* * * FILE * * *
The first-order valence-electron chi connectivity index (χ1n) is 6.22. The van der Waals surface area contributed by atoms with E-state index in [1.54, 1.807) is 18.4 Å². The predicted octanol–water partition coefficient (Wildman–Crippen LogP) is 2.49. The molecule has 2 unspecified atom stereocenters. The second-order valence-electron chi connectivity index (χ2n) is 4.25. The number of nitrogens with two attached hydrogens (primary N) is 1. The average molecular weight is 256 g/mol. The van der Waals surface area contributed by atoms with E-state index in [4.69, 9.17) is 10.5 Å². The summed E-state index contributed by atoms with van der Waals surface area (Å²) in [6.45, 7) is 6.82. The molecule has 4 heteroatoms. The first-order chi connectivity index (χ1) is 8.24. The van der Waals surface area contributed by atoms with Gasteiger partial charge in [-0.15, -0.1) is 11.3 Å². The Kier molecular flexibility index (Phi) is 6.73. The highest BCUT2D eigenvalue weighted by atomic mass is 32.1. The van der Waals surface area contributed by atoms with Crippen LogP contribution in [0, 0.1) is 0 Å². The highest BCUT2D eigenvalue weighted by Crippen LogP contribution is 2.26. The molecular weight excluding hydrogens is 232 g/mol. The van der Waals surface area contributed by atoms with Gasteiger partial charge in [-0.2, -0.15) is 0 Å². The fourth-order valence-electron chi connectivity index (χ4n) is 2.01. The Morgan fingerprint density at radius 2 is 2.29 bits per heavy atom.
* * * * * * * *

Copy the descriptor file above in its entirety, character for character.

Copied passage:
The first-order valence-electron chi connectivity index (χ1n) is 6.22. The van der Waals surface area contributed by atoms with E-state index in [1.54, 1.807) is 18.4 Å². The predicted octanol–water partition coefficient (Wildman–Crippen LogP) is 2.49. The molecule has 2 unspecified atom stereocenters. The second-order valence-electron chi connectivity index (χ2n) is 4.25. The number of nitrogens with two attached hydrogens (primary N) is 1. The average molecular weight is 256 g/mol. The van der Waals surface area contributed by atoms with E-state index in [4.69, 9.17) is 10.5 Å². The summed E-state index contributed by atoms with van der Waals surface area (Å²) in [6.45, 7) is 6.82. The molecule has 4 heteroatoms. The first-order chi connectivity index (χ1) is 8.24. The van der Waals surface area contributed by atoms with Gasteiger partial charge in [-0.15, -0.1) is 11.3 Å². The Kier molecular flexibility index (Phi) is 6.73. The highest BCUT2D eigenvalue weighted by atomic mass is 32.1. The van der Waals surface area contributed by atoms with Crippen LogP contribution in [0, 0.1) is 0 Å². The highest BCUT2D eigenvalue weighted by Crippen LogP contribution is 2.26. The molecular weight excluding hydrogens is 232 g/mol. The van der Waals surface area contributed by atoms with Gasteiger partial charge in [-0.2, -0.15) is 0 Å². The fourth-order valence-electron chi connectivity index (χ4n) is 2.01. The Morgan fingerprint density at radius 2 is 2.29 bits per heavy atom.